- Roborace is a fledgling motorsports series using autonomous racecars, and its beta season is currently being carried out.
- One of the cars spontaneously decided to drive into a wall from a standstill.
- It’s unclear why the car crashed, but since it had no human driver, nobody was injured.
The robot apocalypse is coming… eventually. Well, maybe robots won’t actually take over the world one day, but the potential is certainly there, and we’ve already seen how robotic systems can completely take over tasks normally assigned to humans, especially in manufacturing and even driving cars.
With that in mind, the idea of the “Roborace” — a racing series in which all the vehicles are autonomously controlled — sounds pretty exciting. I mean, human error is the only reason that cars performing at their peak don’t make perfect runs around the world’s greatest race tracks, so slapping an AI driver into the seat would seem like a great way to ensure top speeds and flawless racing… right?
Unfortunately, that just wasn’t the case for one particular Roborace teams, as their pricey AI-controller auto slammed straight into a wall during one of the series first live broadcasts. The best part? The car wasn’t even doing anything before it crashed. It wasn’t rounding a turn at an incredibly high speed or trying to thread the needle between a wall and the edge of the track… it was just sitting there on the asphalt when it decided to make a sharp right turn and accelerate straight into the wall.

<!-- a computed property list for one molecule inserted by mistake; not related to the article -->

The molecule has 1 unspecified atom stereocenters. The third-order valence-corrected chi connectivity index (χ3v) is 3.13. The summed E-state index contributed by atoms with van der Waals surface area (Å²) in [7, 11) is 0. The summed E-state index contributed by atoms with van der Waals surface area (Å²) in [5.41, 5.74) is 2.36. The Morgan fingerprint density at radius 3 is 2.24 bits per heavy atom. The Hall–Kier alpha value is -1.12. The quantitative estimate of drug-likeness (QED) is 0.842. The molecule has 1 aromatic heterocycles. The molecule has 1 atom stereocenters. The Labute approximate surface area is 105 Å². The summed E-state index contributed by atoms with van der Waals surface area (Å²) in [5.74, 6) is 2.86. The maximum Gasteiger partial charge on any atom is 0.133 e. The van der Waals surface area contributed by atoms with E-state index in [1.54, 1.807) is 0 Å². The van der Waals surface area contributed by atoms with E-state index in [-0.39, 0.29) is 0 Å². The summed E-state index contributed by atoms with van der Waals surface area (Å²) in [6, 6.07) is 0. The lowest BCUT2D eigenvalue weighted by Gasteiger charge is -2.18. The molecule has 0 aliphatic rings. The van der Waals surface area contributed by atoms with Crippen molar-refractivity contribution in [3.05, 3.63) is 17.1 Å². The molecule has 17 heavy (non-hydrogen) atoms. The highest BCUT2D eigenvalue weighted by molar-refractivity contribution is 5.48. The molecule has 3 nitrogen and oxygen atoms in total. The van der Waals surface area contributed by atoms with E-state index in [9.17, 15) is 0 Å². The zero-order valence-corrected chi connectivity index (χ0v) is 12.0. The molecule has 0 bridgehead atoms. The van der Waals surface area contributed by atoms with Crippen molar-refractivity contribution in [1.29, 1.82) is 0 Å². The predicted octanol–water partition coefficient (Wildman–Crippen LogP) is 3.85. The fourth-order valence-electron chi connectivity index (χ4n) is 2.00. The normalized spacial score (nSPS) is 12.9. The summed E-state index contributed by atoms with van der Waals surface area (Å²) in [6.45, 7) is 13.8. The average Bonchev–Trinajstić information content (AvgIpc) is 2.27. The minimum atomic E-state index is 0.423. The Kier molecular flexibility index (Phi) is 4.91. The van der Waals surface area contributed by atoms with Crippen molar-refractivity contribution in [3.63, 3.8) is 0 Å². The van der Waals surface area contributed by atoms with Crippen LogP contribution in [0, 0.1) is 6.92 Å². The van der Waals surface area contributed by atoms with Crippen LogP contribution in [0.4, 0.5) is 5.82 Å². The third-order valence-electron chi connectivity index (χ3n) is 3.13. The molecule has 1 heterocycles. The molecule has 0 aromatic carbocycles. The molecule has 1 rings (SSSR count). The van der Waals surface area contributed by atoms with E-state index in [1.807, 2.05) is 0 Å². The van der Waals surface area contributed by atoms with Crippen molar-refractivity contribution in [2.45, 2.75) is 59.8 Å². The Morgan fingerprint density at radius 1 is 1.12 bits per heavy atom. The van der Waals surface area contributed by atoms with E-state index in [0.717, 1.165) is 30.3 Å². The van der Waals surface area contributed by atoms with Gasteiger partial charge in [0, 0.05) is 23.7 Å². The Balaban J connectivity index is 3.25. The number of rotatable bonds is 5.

Roborace is the world first driver-less/autonomous motorsports category.
This is one of their first live-broadcasted events.
This was the second run.
It drove straight into a wall. pic.twitter.com/ss5R2YVRi3
— Ryan (@dogryan100) October 29, 2020
As Jalopnik reports, the new racing project is currently in its “Season Beta,” which is a somewhat humorous but entirely valid way of phrasing things. The races have been a mixed bag, and teams have been trying to figure out any issues that may arise as they progress from race to race over a 12-event season that will continue until May of 2021.
— Roborace (@roborace) October 29, 2020
Now, as far as the car-into-the-wall mishap goes, there is any number of reasons why things may have played out in the way that they did. These are incredibly complex machines driven by even more complex software. Did the robo-driver think it saw a squirrel in the road? Did it want to test the integrity of the walls surrounding that particular part of the track? Or did it simply realize that robotic racing is silly and it didn’t feel like participating in such a charade? We may never know, but we did get to see a car drive straight into a wall and not hurt anyone in the process, and in that way, I declare the event a huge success.
Whatever the case, the Roborace series does hold some promise if they can hammer out the kinks, as I think we’d all like to see cars flying around corners at speeds no human would be able to control, especially when there’s no risk of casualties if there’s a crash.